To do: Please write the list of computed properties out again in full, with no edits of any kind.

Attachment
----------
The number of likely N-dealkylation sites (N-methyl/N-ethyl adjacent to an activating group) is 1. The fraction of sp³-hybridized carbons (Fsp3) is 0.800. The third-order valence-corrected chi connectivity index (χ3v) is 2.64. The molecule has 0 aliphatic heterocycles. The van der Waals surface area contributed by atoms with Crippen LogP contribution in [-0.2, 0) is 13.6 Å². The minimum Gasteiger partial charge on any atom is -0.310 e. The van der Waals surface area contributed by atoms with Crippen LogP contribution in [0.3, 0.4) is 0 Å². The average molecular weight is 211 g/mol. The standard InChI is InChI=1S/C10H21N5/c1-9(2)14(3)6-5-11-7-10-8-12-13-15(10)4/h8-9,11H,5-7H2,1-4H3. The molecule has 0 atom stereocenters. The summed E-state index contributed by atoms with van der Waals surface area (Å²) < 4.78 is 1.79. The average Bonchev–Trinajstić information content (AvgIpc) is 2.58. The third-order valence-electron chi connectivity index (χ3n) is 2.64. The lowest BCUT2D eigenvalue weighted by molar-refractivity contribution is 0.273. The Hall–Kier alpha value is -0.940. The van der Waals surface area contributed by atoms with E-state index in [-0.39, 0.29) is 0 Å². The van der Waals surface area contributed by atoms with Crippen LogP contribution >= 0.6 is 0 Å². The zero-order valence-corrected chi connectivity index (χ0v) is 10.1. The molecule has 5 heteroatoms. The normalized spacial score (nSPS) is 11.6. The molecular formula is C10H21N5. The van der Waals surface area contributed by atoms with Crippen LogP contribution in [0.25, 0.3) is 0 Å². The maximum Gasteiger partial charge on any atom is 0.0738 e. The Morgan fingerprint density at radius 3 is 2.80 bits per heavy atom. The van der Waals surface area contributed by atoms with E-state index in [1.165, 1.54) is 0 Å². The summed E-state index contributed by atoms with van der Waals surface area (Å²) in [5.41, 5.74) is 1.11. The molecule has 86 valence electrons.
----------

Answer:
The number of likely N-dealkylation sites (N-methyl/N-ethyl adjacent to an activating group) is 1. The fraction of sp³-hybridized carbons (Fsp3) is 0.800. The third-order valence-corrected chi connectivity index (χ3v) is 2.64. The molecule has 0 aliphatic heterocycles. The van der Waals surface area contributed by atoms with Crippen LogP contribution in [-0.2, 0) is 13.6 Å². The minimum Gasteiger partial charge on any atom is -0.310 e. The van der Waals surface area contributed by atoms with Crippen LogP contribution in [0.3, 0.4) is 0 Å². The average molecular weight is 211 g/mol. The standard InChI is InChI=1S/C10H21N5/c1-9(2)14(3)6-5-11-7-10-8-12-13-15(10)4/h8-9,11H,5-7H2,1-4H3. The molecule has 0 atom stereocenters. The summed E-state index contributed by atoms with van der Waals surface area (Å²) < 4.78 is 1.79. The average Bonchev–Trinajstić information content (AvgIpc) is 2.58. The third-order valence-electron chi connectivity index (χ3n) is 2.64. The lowest BCUT2D eigenvalue weighted by molar-refractivity contribution is 0.273. The Hall–Kier alpha value is -0.940. The van der Waals surface area contributed by atoms with E-state index in [-0.39, 0.29) is 0 Å². The van der Waals surface area contributed by atoms with Crippen LogP contribution >= 0.6 is 0 Å². The zero-order valence-corrected chi connectivity index (χ0v) is 10.1. The molecule has 5 heteroatoms. The normalized spacial score (nSPS) is 11.6. The molecular formula is C10H21N5. The van der Waals surface area contributed by atoms with Crippen LogP contribution in [0.25, 0.3) is 0 Å². The maximum Gasteiger partial charge on any atom is 0.0738 e. The Morgan fingerprint density at radius 3 is 2.80 bits per heavy atom. The van der Waals surface area contributed by atoms with E-state index in [1.165, 1.54) is 0 Å². The summed E-state index contributed by atoms with van der Waals surface area (Å²) in [5.41, 5.74) is 1.11. The molecule has 86 valence electrons.